So you’ve brought home your new service dog for the first time and you’re excited to train it to become a well-behaved and disciplined companion. However, as the sheer volume of commands and skills that your dog needs to master sinks in, it increasingly becomes an overwhelming endeavor.
Although one may argue that dog training for service dogs varies according to its end job, there are foundational skills that every service dog should learn. So in this article, we’ll focus on these most essential skills that will let you enjoy your service dog’s company and prepare it for further, more specialized training.
1. Making your service dog recognize its name.
One of the very first things that your service dog should learn is to recognize its own name. If your dog knows its own name, you will be able to communicate more easily, capture its attention, and reorient its focus with ease.
The fastest way to do this is by associating the sound of its name with a reward. Simply say the dog’s name and immediately give it a small handful of treats. Do this several times in a row then wait for it to look or move away.
When you say its name again and it looks at you, offer another handful of food. Do this very simple exercise daily and reward correct responses such as looking at you or moving towards you until your service dog learns its name.
2. Teaching your service dog the ‘Sit’ command.
The ‘sit’ command is one of the easiest obedience commands for your service dog to learn. It’s considered to be one of the most basic skills that provides a great foundation for your service dog to master other positional commands such as ‘stand’ or ‘down’.
You can train it by using a treat to lure it into position while adding the command ‘sit’ with a drawn-out ‘s’ to emphasize and make the command more distinct. Once your dog gets into position and its bottom is firmly on the ground, give it a treat.
Alternatively, you can also put the treat close to its nose and then move it up. As your dog lifts its head to follow the treat and sits down to wait for you to give it, say the command ‘sit’ and give the treat.
Repeat this exercise until your service dog understands the command. While it’s still learning, you might need to give treats on random until your service dog gets to the point where it obeys even without being rewarded. Aside from treats, you can also give it rubs and verbal praises after it makes the correct response.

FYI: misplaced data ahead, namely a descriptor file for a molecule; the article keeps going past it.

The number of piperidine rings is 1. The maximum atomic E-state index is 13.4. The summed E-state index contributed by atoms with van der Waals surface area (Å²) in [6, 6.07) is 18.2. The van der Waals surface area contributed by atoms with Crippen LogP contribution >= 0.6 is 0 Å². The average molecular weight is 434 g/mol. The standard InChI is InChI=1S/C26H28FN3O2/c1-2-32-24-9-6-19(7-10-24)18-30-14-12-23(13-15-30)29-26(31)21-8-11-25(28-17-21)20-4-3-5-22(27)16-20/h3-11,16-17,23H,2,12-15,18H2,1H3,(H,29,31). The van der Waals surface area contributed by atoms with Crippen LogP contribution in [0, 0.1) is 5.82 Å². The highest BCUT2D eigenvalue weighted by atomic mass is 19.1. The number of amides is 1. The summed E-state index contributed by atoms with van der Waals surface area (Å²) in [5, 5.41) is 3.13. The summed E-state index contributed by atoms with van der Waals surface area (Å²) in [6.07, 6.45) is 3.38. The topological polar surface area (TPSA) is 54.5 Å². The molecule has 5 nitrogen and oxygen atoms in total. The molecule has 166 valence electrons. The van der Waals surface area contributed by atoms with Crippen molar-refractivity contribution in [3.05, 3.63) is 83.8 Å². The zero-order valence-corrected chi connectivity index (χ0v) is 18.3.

3. Training your service dog to obey the ‘down’ command.
After you successfully teach your dog the ‘sit’ command, it may be ready to learn more challenging commands such as ‘down’. While others report that it is difficult to get their service dog to lie on the floor, it’s perfectly doable with a few tricks.
The first step is to hold a treat and move it gradually towards the floor. As your dog follows the treat and lies to the floor, give the ‘down’ command and give the treat. Do this repetitively until it understands the command and does it even without you giving it a treat.
4. Making your service dog understand the ‘stay’ command.
In a way, the ‘stay’ command is an extension of ‘sit’. So if your dog already knows how to sit down on command, it’s halfway there to learning how to ‘stay’ but it can still take some time.
To train your dog, start by asking it to sit and put the treat close to its nose. Next, say the command ‘stay’ and then slowly walk a few steps away. When it holds its position and stays, reward it immediately.
Meanwhile, if your dog follows you or does something else, say ‘no’ so it can distinguish if the exercise is done or not. It’s important to note that this may require more patience as two commands are being done at the same time.
5. Training your service dog to walk on a leash.
You may find it difficult to take your service dog out in public if it doesn’t have proper leash manners. With this, one of the first things that you should teach your dog is how to walk nicely on a leash. This means it should know when to stay by your side, stop walking when you do, and walk again without wandering around.
You can practice by walking your dog on a leash indoors first. As it walks away and reaches the end of the leash, just turn and go the opposite way. When it comes back to your side, reward your dog with a treat.
Continue this exercise until your service dog pays more attention to you. After some time, you can try to do this drill outdoors.
You can also encourage your dog to catch up by saying ‘hurry, hurry’. Everytime your dog gets your command right and stays in the right position, give it some treats and praise it. After some time, your service dog will understand that it will only get to go places when it follows you and walks nicely on a leash.
Remember, if your dog moves out of place, simply turn and walk the other way to reorient it.
Dog training for a service dog can be a lot of fun for both the dog and the owner. It’s also a good way to establish trust and forge a solid relationship between them.
Always remember that learning these foundational skills is just the beginning of your journey with your new companion. There’s so much more to master to achieve your expectations for your service dog. Nevertheless, it’s always a rewarding experience to see your dog turn into a well-trained assistant who can keep you company every single day.
However, if training your own service dog is too huge of a task that you can’t seem to get right, you can always hire a professional dog trainer to do the heavylifting for you.